The final area in which respondent's formula for calculating petitioners' unreported income differs from the formula advanced by petitioners involves the amount of the reduction necessary to account for partnership income reported on petitioners' returns. Petitioners maintain that this reduction should equal the entire amount of income identified on their Schedules E as having been received from Fruitland. In contrast, respondent contends that the amount of this reduction should be limited to the amount petitioners listed on their returns as income received in the form of guaranteed payments. Respondent maintains that limiting the amount of this reduction to the amount petitioners list on their returns as guaranteed payments is appropriate for two reasons. We decline to accept respondent's first explanation supporting partial recognition because it is a product of her embezzlement theory. However, respondent also argues that such partial recognition is appropriate despite her embezzlement theory. Respondent contends that petitioners have not established whether and to what extent the unreported income stemming from the cashier's checks and personal expenses is included in the numbers provided on their Schedules E. As a consequence, respondent has elected to recognize only those amounts identified by petitioners as guaranteed payments.

We are unpersuaded by respondent's fleeting explanation of her rationale for making this election. Accordingly, we find that the computation to be used in calculating petitioners' unreported income must involve a reduction for the entire amount of gross income identified by petitioners as received from Fruitland on their Schedule E for each taxable year at issue.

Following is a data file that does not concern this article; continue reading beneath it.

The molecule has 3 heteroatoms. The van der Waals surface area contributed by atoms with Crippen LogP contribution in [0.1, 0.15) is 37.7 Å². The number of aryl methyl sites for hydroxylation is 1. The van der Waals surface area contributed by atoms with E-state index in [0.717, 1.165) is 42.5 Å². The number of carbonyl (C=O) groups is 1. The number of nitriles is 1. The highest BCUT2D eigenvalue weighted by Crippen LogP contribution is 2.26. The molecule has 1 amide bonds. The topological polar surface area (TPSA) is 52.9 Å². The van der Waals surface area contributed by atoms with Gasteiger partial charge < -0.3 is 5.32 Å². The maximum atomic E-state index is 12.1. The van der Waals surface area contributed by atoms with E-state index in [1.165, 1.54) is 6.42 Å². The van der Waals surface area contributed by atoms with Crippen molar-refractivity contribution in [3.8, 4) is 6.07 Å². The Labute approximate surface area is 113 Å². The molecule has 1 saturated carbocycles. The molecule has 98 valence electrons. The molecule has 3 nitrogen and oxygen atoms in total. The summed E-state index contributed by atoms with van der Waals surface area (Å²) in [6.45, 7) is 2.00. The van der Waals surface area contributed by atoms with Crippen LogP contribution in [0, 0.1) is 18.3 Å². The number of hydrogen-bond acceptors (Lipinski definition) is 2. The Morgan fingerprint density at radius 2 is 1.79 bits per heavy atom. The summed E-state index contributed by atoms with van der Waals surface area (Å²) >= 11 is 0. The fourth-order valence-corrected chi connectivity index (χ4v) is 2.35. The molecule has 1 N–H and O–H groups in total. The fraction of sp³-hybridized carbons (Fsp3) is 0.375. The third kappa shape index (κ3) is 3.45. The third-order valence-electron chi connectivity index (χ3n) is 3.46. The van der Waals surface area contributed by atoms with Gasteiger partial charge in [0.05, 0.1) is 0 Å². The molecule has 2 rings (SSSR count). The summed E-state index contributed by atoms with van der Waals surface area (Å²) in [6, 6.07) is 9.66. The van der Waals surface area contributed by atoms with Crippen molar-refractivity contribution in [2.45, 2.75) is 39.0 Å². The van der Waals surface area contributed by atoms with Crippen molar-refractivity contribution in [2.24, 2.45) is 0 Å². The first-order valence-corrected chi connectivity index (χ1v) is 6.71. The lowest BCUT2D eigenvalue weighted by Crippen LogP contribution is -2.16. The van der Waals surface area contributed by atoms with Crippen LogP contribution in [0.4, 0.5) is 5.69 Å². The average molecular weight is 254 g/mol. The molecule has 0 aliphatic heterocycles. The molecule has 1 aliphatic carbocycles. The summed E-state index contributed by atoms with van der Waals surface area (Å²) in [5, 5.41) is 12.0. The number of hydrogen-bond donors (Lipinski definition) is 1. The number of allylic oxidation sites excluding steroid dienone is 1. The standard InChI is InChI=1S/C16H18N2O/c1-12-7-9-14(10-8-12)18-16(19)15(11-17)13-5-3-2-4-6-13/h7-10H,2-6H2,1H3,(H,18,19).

Issue 3. Civil Fraud

We now turn to the question of whether petitioners are liable for the addition to tax for civil fraud for the taxable years at issue. In light of petitioner's guilty plea to criminal tax fraud with respect to his return for taxable year 1989, petitioners concede that the doctrine of collateral estoppel operates to prevent petitioner from contesting the civil fraud issue with respect to taxable year 1989. This concession is proper. The doctrine of collateral estoppel is intended to avoid repetitious litigation by precluding a second litigation of an issue of fact or law that was actually litigated and that culminated in a valid and final judgment. Niedringhaus v. Commissioner [Dec. 48,411], 99 T.C. 202, 213 (1992). The doctrine applies equally to posttrial convictions and convictions based upon a guilty plea. Stone v. Commissioner [Dec. 30,767], 56 T.C. 213 (1971); Cleveland v. Commissioner [Dec. 40,157(M)], T.C. Memo. 1983-299. Accordingly, we focus our attention on taxable years 1987 and 1988.

Section 6653(b)(1) provides that if any part of any underpayment of tax required to be shown on a return is due to fraud, there shall be added to the tax an amount equal to 75 percent of the portion of the underpayment which is attributable to fraud. When a joint return is filed, however, it is necessary for the Commissioner to establish that some part of the underpayment was due to fraud on the part of both spouses if she seeks to hold both spouses liable for additions to tax for fraud. Sec. 6653(b)(3); Stone v. Commissioner, supra at 226-227.